There's a Second Huge Plastic Garbage Patch in the Pacific


Tiny fragments of microplastic collected by the Algalita team while trawling near the South Pacific gyre. Algalita Marine Research and Education
Tiny fragments of microplastic collected by the Algalita team while trawling near the South Pacific gyre. Algalita Marine Research and Education

Scientists have confirmed a massive patch of floating plastic in the South Pacific that they say is 1 million square miles (2.58 million square kilometers), or 1.5 times the size of Texas. While that might seem huge (and it is), this newly discovered patch is dwarfed by the Great Pacific Garbage Patch, which, according to some estimates, is twice the size of the United States.

Both patches are held in place by swirling underwater currents called gyres. In the case of the newly discovered debris field, tiny plastic pieces swirl in the South Pacific Gyre, about 3,800 miles (6,115 kilometers) west of South America. American oceanographer Charles Moore, founder of the Algalita Marine Research Foundation, confirmed the field during a six-month expedition to study plastic pollution in the South Pacific. Moore and his crew made stops in The Galapagos Islands, Easter Island, Chile and more. Moore also discovered the Great Pacific Garbage Patch in the North Pacific while racing a yacht in the 1990s.

While the idea of a swirling plastic debris field might conjure up images of floating bottles, bags and other litter, in reality it's a morass of microscopic beads and plastic fibers that have found their way into the ocean due to human activity, including showering, fishing and laundering. Although some of the plastic is large enough to be seen with the naked eye, including bits of fishing gear, wave and wind action allows the plastic to move across a wide area on the ocean surface and throughout the top portion of the water column. Boats can sail through the gyres without people ever seeing the debris.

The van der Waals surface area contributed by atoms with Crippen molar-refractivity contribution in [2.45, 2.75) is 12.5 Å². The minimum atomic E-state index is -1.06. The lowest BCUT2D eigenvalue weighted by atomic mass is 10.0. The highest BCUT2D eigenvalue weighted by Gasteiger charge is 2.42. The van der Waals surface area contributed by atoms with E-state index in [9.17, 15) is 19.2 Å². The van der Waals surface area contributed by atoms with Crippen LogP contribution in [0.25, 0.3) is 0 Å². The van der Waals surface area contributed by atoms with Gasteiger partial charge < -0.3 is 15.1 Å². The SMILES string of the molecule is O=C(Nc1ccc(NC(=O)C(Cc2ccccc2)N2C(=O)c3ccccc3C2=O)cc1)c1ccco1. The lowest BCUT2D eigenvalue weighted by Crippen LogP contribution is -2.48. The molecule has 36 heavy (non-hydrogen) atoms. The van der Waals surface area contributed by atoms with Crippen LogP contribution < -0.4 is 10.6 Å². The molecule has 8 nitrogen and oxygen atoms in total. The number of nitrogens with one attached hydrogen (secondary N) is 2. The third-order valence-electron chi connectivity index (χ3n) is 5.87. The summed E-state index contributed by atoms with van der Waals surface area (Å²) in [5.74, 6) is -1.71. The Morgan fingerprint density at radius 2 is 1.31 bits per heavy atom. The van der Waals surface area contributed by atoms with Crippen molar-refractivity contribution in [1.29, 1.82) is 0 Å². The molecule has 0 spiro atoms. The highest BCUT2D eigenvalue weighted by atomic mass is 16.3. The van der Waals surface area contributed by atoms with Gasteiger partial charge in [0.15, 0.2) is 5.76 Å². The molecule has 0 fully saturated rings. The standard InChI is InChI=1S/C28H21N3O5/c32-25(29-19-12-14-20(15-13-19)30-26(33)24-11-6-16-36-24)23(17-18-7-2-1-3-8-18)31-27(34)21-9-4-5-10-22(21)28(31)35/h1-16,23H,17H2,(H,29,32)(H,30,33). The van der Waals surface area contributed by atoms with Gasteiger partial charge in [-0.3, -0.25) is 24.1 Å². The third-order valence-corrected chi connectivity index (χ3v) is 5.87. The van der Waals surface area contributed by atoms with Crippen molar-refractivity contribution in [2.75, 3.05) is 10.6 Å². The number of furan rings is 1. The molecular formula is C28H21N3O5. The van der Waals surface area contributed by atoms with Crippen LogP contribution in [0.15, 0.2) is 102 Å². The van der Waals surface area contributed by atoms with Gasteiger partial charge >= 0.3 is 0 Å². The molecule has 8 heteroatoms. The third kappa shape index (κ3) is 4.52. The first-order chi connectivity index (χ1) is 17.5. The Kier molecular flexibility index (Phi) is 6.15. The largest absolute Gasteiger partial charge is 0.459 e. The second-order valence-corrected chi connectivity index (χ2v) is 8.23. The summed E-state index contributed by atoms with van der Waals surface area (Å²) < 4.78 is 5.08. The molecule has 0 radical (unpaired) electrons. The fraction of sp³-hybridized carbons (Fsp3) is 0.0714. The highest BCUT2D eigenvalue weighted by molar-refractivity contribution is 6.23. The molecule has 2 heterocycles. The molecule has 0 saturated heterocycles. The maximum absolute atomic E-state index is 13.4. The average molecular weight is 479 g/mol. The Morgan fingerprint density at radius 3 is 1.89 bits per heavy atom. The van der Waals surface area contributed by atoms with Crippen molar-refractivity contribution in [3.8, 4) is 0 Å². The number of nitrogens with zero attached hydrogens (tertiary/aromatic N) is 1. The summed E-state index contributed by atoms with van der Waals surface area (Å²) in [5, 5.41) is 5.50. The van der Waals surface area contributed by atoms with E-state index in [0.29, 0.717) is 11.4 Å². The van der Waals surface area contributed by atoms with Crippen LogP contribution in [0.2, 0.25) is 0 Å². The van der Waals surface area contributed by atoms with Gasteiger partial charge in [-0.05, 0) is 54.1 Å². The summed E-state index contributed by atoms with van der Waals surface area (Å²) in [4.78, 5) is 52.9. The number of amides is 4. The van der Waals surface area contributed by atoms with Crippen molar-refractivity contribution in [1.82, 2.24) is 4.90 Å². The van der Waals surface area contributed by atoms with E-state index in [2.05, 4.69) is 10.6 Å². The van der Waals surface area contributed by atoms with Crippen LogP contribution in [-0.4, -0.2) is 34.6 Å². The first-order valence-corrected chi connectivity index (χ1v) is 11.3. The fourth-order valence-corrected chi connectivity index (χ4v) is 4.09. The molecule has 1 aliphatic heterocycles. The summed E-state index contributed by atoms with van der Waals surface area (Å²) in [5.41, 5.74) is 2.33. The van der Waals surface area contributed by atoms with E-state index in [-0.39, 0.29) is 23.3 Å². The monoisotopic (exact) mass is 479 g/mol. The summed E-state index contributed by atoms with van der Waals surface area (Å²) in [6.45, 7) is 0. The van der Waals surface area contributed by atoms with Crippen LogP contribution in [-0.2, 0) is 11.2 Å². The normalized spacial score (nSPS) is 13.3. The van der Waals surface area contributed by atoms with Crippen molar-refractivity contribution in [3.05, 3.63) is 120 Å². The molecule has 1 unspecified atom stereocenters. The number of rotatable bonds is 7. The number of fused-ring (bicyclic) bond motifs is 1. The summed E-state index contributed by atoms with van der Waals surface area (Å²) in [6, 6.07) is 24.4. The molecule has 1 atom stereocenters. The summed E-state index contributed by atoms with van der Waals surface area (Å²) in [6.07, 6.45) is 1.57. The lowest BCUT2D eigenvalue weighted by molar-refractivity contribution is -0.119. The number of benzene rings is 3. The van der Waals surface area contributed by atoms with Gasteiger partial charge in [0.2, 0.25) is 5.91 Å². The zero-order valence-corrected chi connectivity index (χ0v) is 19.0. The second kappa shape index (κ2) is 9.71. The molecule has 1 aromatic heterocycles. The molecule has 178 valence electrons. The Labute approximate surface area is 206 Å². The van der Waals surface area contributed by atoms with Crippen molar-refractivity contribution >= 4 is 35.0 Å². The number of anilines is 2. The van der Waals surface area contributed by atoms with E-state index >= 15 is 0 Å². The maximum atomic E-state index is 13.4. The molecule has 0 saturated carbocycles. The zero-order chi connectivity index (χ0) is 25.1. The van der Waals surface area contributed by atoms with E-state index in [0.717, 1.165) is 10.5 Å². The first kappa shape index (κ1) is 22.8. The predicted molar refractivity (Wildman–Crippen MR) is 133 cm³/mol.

Since plastic takes more than 400 years to degrade, it doesn't easily return, like cotton or paper, into its original chemical state, which the environment can then absorb and use to fuel the processes of life. Instead, plastic lingers and pollutes, in this case, the oceans.

The emergence of a second plastic field in the Pacific is bad news for aquatic creatures and humans. Many ocean organisms depend on plankton to survive. But instead of ingesting these tiny creatures, many chow down on the plastic, which soaks up chemical pollutants from the ocean. As these pollutants move through the food chain they can cause a variety of human diseases, such as cancer.

A second massive floating patch of plastic garbage was identified in the Pacific Ocean by oceanographer Charles Moore.
A second massive floating patch of plastic garbage was identified in the Pacific Ocean by oceanographer Charles Moore.
Algalita Marine Research and Education

During the expedition, Moore's crew discovered an albacore tuna with plastic in its stomach. Moore also investigated how plastic is affecting the lanternfish, which is important to the diet of whales, king penguins and squid. A 2010 study found that 35 percent of lanternfish in the North Pacific Gyre had consumed plastic, some in large quantities. The health of the ocean depends on the survival of the lanternfish; losing them could have a domino effect that could lead to ecological collapse, the study said.

Although Moore hasn't determined the ratio of plankton to trash in the newly discovered gyre, he surmises it is about 10 years behind the Great Pacific Garbage Patch. Once the plastic particles are in the gyre, they are nearly impossible to clean up.